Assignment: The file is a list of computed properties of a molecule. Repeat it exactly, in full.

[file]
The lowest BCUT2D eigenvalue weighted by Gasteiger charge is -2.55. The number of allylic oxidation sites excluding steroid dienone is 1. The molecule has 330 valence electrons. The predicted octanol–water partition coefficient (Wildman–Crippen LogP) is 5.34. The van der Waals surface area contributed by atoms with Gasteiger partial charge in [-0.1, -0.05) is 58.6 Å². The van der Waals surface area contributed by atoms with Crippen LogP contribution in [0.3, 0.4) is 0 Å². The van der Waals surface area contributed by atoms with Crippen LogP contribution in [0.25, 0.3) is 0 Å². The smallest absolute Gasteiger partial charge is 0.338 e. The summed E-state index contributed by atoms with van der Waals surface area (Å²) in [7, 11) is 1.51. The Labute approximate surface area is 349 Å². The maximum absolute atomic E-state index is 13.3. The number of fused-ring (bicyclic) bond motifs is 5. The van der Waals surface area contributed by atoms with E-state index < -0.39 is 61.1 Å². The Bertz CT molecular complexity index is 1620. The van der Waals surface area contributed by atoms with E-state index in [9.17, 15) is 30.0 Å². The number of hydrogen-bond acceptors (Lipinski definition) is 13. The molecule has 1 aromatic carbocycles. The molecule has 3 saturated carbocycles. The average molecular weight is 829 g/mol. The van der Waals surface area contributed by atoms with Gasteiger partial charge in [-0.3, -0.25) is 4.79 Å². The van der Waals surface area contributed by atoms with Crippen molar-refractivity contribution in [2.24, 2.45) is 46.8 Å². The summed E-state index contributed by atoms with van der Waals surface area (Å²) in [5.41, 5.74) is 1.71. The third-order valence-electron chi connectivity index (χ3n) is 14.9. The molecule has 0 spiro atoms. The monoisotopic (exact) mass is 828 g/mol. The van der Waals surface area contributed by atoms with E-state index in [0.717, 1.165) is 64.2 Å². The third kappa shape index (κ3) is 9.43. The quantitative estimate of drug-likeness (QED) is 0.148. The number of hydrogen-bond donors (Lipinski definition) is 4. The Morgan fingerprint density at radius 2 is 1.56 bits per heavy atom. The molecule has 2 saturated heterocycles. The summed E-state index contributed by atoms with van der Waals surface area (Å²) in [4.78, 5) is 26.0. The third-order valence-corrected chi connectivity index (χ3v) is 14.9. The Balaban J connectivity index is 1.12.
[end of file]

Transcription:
The lowest BCUT2D eigenvalue weighted by Gasteiger charge is -2.55. The number of allylic oxidation sites excluding steroid dienone is 1. The molecule has 330 valence electrons. The predicted octanol–water partition coefficient (Wildman–Crippen LogP) is 5.34. The van der Waals surface area contributed by atoms with Gasteiger partial charge in [-0.1, -0.05) is 58.6 Å². The van der Waals surface area contributed by atoms with Crippen LogP contribution in [0.3, 0.4) is 0 Å². The van der Waals surface area contributed by atoms with Crippen LogP contribution in [0.25, 0.3) is 0 Å². The smallest absolute Gasteiger partial charge is 0.338 e. The summed E-state index contributed by atoms with van der Waals surface area (Å²) in [7, 11) is 1.51. The Labute approximate surface area is 349 Å². The maximum absolute atomic E-state index is 13.3. The number of fused-ring (bicyclic) bond motifs is 5. The van der Waals surface area contributed by atoms with E-state index < -0.39 is 61.1 Å². The Bertz CT molecular complexity index is 1620. The van der Waals surface area contributed by atoms with E-state index in [9.17, 15) is 30.0 Å². The number of hydrogen-bond acceptors (Lipinski definition) is 13. The molecule has 1 aromatic carbocycles. The molecule has 3 saturated carbocycles. The average molecular weight is 829 g/mol. The van der Waals surface area contributed by atoms with Gasteiger partial charge in [-0.3, -0.25) is 4.79 Å². The van der Waals surface area contributed by atoms with Crippen molar-refractivity contribution in [2.24, 2.45) is 46.8 Å². The summed E-state index contributed by atoms with van der Waals surface area (Å²) in [5.41, 5.74) is 1.71. The third-order valence-electron chi connectivity index (χ3n) is 14.9. The molecule has 0 spiro atoms. The monoisotopic (exact) mass is 828 g/mol. The van der Waals surface area contributed by atoms with E-state index in [0.717, 1.165) is 64.2 Å². The third kappa shape index (κ3) is 9.43. The quantitative estimate of drug-likeness (QED) is 0.148. The number of hydrogen-bond donors (Lipinski definition) is 4. The Morgan fingerprint density at radius 2 is 1.56 bits per heavy atom. The molecule has 2 saturated heterocycles. The summed E-state index contributed by atoms with van der Waals surface area (Å²) in [4.78, 5) is 26.0. The third-order valence-corrected chi connectivity index (χ3v) is 14.9. The Balaban J connectivity index is 1.12.